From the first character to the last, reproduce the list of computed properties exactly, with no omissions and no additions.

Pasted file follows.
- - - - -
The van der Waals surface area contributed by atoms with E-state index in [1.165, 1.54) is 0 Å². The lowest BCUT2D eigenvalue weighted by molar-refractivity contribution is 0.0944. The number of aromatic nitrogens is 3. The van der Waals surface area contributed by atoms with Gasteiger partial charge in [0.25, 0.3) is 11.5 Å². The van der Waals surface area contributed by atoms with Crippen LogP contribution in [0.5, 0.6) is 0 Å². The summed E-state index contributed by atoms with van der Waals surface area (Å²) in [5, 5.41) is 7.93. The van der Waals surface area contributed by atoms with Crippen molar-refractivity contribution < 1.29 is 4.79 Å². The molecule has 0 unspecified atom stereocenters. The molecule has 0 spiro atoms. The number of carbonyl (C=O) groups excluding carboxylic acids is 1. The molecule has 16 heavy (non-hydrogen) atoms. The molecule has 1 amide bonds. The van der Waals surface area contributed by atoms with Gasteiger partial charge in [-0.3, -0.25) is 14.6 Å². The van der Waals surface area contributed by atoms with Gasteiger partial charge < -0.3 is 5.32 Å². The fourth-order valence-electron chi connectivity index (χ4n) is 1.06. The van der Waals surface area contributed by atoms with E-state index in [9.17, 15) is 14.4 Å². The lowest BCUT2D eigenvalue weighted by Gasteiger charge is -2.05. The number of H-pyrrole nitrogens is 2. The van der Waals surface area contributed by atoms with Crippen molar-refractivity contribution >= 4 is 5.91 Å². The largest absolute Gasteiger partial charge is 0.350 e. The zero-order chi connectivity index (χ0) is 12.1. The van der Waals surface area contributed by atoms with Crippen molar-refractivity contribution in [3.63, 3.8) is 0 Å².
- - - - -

The van der Waals surface area contributed by atoms with E-state index in [1.165, 1.54) is 0 Å². The lowest BCUT2D eigenvalue weighted by molar-refractivity contribution is 0.0944. The number of aromatic nitrogens is 3. The van der Waals surface area contributed by atoms with Gasteiger partial charge in [0.25, 0.3) is 11.5 Å². The van der Waals surface area contributed by atoms with Crippen LogP contribution in [0.5, 0.6) is 0 Å². The summed E-state index contributed by atoms with van der Waals surface area (Å²) in [5, 5.41) is 7.93. The van der Waals surface area contributed by atoms with Crippen molar-refractivity contribution < 1.29 is 4.79 Å². The molecule has 0 unspecified atom stereocenters. The molecule has 0 spiro atoms. The number of carbonyl (C=O) groups excluding carboxylic acids is 1. The molecule has 16 heavy (non-hydrogen) atoms. The molecule has 1 amide bonds. The van der Waals surface area contributed by atoms with Gasteiger partial charge in [-0.3, -0.25) is 14.6 Å². The van der Waals surface area contributed by atoms with Gasteiger partial charge < -0.3 is 5.32 Å². The fourth-order valence-electron chi connectivity index (χ4n) is 1.06. The van der Waals surface area contributed by atoms with E-state index in [9.17, 15) is 14.4 Å². The lowest BCUT2D eigenvalue weighted by Gasteiger charge is -2.05. The number of H-pyrrole nitrogens is 2. The van der Waals surface area contributed by atoms with Crippen molar-refractivity contribution >= 4 is 5.91 Å². The largest absolute Gasteiger partial charge is 0.350 e. The zero-order chi connectivity index (χ0) is 12.1. The van der Waals surface area contributed by atoms with Crippen molar-refractivity contribution in [3.63, 3.8) is 0 Å².